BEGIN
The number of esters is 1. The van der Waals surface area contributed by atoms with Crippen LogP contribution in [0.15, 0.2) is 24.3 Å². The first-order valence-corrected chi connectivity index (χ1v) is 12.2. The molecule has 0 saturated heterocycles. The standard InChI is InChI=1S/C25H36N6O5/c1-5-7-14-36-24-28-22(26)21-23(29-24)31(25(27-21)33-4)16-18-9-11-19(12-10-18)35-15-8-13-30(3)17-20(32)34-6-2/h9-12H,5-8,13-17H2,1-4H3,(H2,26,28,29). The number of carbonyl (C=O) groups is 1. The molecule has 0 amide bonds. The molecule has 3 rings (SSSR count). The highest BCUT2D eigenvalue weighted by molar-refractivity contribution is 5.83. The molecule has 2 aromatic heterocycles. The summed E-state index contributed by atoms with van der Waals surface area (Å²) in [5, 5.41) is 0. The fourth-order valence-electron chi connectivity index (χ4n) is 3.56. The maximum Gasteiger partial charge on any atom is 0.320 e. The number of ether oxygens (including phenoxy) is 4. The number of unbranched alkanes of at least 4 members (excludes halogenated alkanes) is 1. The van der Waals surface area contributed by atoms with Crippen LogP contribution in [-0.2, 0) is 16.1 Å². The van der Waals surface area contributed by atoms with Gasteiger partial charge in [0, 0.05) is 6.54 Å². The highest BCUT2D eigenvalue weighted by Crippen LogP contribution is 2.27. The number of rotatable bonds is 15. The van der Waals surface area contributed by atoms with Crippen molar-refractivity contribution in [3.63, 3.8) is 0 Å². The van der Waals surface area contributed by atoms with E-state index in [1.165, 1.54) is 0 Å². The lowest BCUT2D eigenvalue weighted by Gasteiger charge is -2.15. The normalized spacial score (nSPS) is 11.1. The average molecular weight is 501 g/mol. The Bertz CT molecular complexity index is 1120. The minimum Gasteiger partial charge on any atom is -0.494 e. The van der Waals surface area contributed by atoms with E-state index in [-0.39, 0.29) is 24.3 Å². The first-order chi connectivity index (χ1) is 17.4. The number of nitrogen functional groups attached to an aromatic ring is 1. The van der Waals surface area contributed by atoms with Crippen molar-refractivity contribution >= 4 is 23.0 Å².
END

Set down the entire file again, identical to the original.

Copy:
The number of esters is 1. The van der Waals surface area contributed by atoms with Crippen LogP contribution in [0.15, 0.2) is 24.3 Å². The first-order valence-corrected chi connectivity index (χ1v) is 12.2. The molecule has 0 saturated heterocycles. The standard InChI is InChI=1S/C25H36N6O5/c1-5-7-14-36-24-28-22(26)21-23(29-24)31(25(27-21)33-4)16-18-9-11-19(12-10-18)35-15-8-13-30(3)17-20(32)34-6-2/h9-12H,5-8,13-17H2,1-4H3,(H2,26,28,29). The number of carbonyl (C=O) groups is 1. The molecule has 0 amide bonds. The molecule has 3 rings (SSSR count). The highest BCUT2D eigenvalue weighted by molar-refractivity contribution is 5.83. The molecule has 2 aromatic heterocycles. The summed E-state index contributed by atoms with van der Waals surface area (Å²) in [5, 5.41) is 0. The fourth-order valence-electron chi connectivity index (χ4n) is 3.56. The maximum Gasteiger partial charge on any atom is 0.320 e. The number of ether oxygens (including phenoxy) is 4. The number of unbranched alkanes of at least 4 members (excludes halogenated alkanes) is 1. The van der Waals surface area contributed by atoms with Crippen LogP contribution in [-0.2, 0) is 16.1 Å². The van der Waals surface area contributed by atoms with Gasteiger partial charge in [0, 0.05) is 6.54 Å². The highest BCUT2D eigenvalue weighted by Crippen LogP contribution is 2.27. The number of rotatable bonds is 15. The van der Waals surface area contributed by atoms with Crippen molar-refractivity contribution in [3.63, 3.8) is 0 Å². The van der Waals surface area contributed by atoms with E-state index in [1.165, 1.54) is 0 Å². The lowest BCUT2D eigenvalue weighted by Gasteiger charge is -2.15. The normalized spacial score (nSPS) is 11.1. The average molecular weight is 501 g/mol. The Bertz CT molecular complexity index is 1120. The minimum Gasteiger partial charge on any atom is -0.494 e. The van der Waals surface area contributed by atoms with E-state index in [-0.39, 0.29) is 24.3 Å². The first-order chi connectivity index (χ1) is 17.4. The number of nitrogen functional groups attached to an aromatic ring is 1. The van der Waals surface area contributed by atoms with Crippen molar-refractivity contribution >= 4 is 23.0 Å².